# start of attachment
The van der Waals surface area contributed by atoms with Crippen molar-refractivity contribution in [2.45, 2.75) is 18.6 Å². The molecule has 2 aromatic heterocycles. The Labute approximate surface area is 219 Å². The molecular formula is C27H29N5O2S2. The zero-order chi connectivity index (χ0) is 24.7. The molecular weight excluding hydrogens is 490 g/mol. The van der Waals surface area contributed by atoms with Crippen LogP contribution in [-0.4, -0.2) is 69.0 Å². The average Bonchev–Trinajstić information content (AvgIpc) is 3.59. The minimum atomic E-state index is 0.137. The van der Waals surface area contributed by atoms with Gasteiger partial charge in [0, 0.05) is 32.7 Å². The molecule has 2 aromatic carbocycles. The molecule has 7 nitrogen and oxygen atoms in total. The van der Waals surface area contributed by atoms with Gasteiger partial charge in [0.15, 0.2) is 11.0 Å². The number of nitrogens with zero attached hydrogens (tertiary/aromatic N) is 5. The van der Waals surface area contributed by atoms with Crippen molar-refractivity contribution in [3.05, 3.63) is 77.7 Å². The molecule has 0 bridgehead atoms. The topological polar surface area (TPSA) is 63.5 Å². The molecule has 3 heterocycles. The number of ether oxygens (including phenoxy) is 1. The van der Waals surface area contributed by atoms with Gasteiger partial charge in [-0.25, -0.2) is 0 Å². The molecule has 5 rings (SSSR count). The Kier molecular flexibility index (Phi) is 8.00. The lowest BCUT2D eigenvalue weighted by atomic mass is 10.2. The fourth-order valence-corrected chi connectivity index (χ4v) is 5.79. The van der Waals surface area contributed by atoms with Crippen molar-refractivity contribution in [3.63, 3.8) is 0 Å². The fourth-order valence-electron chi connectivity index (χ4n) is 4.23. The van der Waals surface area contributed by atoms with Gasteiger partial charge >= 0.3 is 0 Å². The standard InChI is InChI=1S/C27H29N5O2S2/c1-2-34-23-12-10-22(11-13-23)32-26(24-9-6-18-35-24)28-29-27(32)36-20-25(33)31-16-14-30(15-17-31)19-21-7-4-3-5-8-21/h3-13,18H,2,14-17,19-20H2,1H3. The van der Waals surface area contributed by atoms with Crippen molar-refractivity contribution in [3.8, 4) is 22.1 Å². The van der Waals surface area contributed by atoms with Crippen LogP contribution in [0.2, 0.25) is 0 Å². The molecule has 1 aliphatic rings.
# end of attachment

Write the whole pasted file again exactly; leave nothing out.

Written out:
The van der Waals surface area contributed by atoms with Crippen molar-refractivity contribution in [2.45, 2.75) is 18.6 Å². The molecule has 2 aromatic heterocycles. The Labute approximate surface area is 219 Å². The molecular formula is C27H29N5O2S2. The zero-order chi connectivity index (χ0) is 24.7. The molecular weight excluding hydrogens is 490 g/mol. The van der Waals surface area contributed by atoms with Crippen LogP contribution in [-0.4, -0.2) is 69.0 Å². The average Bonchev–Trinajstić information content (AvgIpc) is 3.59. The minimum atomic E-state index is 0.137. The van der Waals surface area contributed by atoms with Gasteiger partial charge in [0, 0.05) is 32.7 Å². The molecule has 2 aromatic carbocycles. The molecule has 7 nitrogen and oxygen atoms in total. The van der Waals surface area contributed by atoms with Gasteiger partial charge in [0.15, 0.2) is 11.0 Å². The number of nitrogens with zero attached hydrogens (tertiary/aromatic N) is 5. The van der Waals surface area contributed by atoms with Crippen molar-refractivity contribution in [3.05, 3.63) is 77.7 Å². The molecule has 0 bridgehead atoms. The topological polar surface area (TPSA) is 63.5 Å². The molecule has 3 heterocycles. The number of ether oxygens (including phenoxy) is 1. The van der Waals surface area contributed by atoms with Gasteiger partial charge in [-0.25, -0.2) is 0 Å². The molecule has 5 rings (SSSR count). The Kier molecular flexibility index (Phi) is 8.00. The lowest BCUT2D eigenvalue weighted by atomic mass is 10.2. The fourth-order valence-corrected chi connectivity index (χ4v) is 5.79. The van der Waals surface area contributed by atoms with Crippen molar-refractivity contribution in [3.63, 3.8) is 0 Å². The fourth-order valence-electron chi connectivity index (χ4n) is 4.23. The van der Waals surface area contributed by atoms with Gasteiger partial charge >= 0.3 is 0 Å². The standard InChI is InChI=1S/C27H29N5O2S2/c1-2-34-23-12-10-22(11-13-23)32-26(24-9-6-18-35-24)28-29-27(32)36-20-25(33)31-16-14-30(15-17-31)19-21-7-4-3-5-8-21/h3-13,18H,2,14-17,19-20H2,1H3. The van der Waals surface area contributed by atoms with Crippen molar-refractivity contribution in [3.8, 4) is 22.1 Å². The van der Waals surface area contributed by atoms with Crippen LogP contribution in [0.2, 0.25) is 0 Å². The molecule has 1 aliphatic rings.